Afrana Dubois, 1992
river frogs, rivierpaddas (A)
Currently accepted name:
Red listing status:
The genus name is derived from Latin: Afr = Africa and rana = frog.
Afrana was separated from the widespread genus Rana by Dubois (1992), on the basis of differences in morphology of the tadpoles. The adults are usually >55 mm in body length, with long, muscular legs and extensive webbing between the toes. Most species are green or brown with darker markings. Stripes, particularly vertebral stripes, are a common feature.
Afrana males lack external vocal apparatus, whereas males in the morphologically similar genus Ptychadena have bilateral, external vocal sacs. Another similar genus, Strongylopus, may be distinguished from Afrana by its relatively longer foot that is at least as long as the distance from the tip of the urostyle to the tympanum (Channing 2001).
The genus Afrana comprises 10 species and is distributed throughout sub-Saharan Africa, excluding West Africa. Three of the four species that occur in the atlas region are endemic to this region. Although certain members of the genus are morphologically similar, all species may be easily identified by their calls. The atlas data are generally reliable, but a few misidentifications may have been made in areas where congeners occur (see species accounts).
The species inhabit all biomes where they are associated with permanent water, from small springs to slow-flowing streams, large rivers, garden ponds and farm dams (Channing 1979). They usually breed in slow-flowing, shallow water. Adults remain in the same habitat throughout the year.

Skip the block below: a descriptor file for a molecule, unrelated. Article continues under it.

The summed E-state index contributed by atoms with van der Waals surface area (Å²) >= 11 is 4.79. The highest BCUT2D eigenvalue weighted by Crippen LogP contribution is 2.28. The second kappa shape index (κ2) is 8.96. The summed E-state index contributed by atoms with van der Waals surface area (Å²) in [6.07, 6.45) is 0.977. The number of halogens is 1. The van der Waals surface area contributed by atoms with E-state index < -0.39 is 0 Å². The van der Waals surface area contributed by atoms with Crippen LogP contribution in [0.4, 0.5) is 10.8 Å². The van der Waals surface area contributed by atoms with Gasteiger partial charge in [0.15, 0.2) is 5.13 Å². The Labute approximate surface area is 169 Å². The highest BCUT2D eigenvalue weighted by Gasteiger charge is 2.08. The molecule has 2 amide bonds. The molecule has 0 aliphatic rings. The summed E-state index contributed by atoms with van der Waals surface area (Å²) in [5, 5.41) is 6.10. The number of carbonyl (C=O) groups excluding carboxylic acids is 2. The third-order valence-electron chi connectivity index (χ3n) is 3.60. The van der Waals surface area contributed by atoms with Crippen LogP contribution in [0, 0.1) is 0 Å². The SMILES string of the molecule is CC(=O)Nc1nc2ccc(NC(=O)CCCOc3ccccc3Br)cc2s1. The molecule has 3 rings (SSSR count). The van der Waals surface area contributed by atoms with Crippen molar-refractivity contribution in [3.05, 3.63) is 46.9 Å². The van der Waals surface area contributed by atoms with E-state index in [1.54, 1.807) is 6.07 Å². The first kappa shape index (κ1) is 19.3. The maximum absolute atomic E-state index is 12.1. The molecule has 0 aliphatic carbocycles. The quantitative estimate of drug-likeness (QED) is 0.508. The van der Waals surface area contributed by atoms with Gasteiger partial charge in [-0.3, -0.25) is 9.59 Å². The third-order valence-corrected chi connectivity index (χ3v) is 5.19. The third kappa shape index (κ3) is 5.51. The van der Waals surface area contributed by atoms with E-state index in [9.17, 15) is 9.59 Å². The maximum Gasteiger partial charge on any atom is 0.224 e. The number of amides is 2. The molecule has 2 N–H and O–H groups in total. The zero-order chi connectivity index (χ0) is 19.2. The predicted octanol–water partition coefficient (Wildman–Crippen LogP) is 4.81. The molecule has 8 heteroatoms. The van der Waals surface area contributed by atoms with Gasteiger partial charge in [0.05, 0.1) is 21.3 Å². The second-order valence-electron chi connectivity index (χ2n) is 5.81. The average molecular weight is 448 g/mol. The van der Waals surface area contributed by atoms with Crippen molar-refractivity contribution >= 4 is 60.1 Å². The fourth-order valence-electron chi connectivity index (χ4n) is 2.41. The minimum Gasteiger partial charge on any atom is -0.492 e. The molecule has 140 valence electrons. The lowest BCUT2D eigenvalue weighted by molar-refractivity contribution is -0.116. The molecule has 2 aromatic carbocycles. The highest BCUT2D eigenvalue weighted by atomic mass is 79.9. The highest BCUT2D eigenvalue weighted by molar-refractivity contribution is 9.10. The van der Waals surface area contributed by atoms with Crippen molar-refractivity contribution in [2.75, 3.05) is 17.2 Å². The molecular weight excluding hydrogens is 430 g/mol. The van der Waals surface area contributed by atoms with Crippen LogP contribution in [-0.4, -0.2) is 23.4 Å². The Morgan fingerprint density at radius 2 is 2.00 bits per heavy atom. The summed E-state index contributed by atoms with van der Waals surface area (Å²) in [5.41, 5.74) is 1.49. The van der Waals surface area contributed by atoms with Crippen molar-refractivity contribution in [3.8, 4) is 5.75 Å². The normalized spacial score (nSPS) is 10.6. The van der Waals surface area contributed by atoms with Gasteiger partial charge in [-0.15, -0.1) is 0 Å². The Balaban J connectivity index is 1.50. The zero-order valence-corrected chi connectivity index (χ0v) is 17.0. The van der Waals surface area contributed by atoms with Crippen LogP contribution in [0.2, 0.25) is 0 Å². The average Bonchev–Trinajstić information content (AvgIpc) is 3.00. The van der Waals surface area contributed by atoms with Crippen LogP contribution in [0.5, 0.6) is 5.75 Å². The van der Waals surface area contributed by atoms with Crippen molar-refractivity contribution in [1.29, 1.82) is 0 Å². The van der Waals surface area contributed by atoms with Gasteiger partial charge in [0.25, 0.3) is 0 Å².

Breeding takes place throughout the year in warmer parts, but is restricted to the wet season elsewhere. In southwestern Western Cape Province, breeding peaks after the winter rains have started, while in the rest of the country it peaks during the summer rainy season. However, calling may be heard throughout the year in all habitats.
Eggs are laid in shallow water, in a mass that soon sinks to the bottom and becomes covered with debris. The tadpoles are solitary, and may take more than two years to reach metamorphosis.
These frogs prey on both flying and crawling insects. In turn, they are eaten by large birds, other frogs, terrapins, snakes and small mammals. In many parts of Africa, large specimens are eaten by humans.
The genus is widespread and abundant, and is only locally threatened by habitat loss and pollution. Some species adapt tp human habitation by taking up residence in established gardens where water features are present. The members of this genus are not in need of special conservation action.
FrogMAP. 2018. Afrana Dubois, 1992. Animal Demography Unit. Accessed from http://frogmap.adu.org.za/?sp=; on 2018-12-19 04:12:24.
Minter L.R., Burger M., Harrison J.A., Braack H.H., Bishop P.J. & Kloepfer D. (eds). 2004. Atlas and Red Data book of the frogs of South Africa, Lesotho and Swaziland. SI/MAB Series no. 9. Smithsonian Institution, Washington, D.C. Published by the Smithsonian Institution and the Avian Demography Unit (now Animal Demography Unit).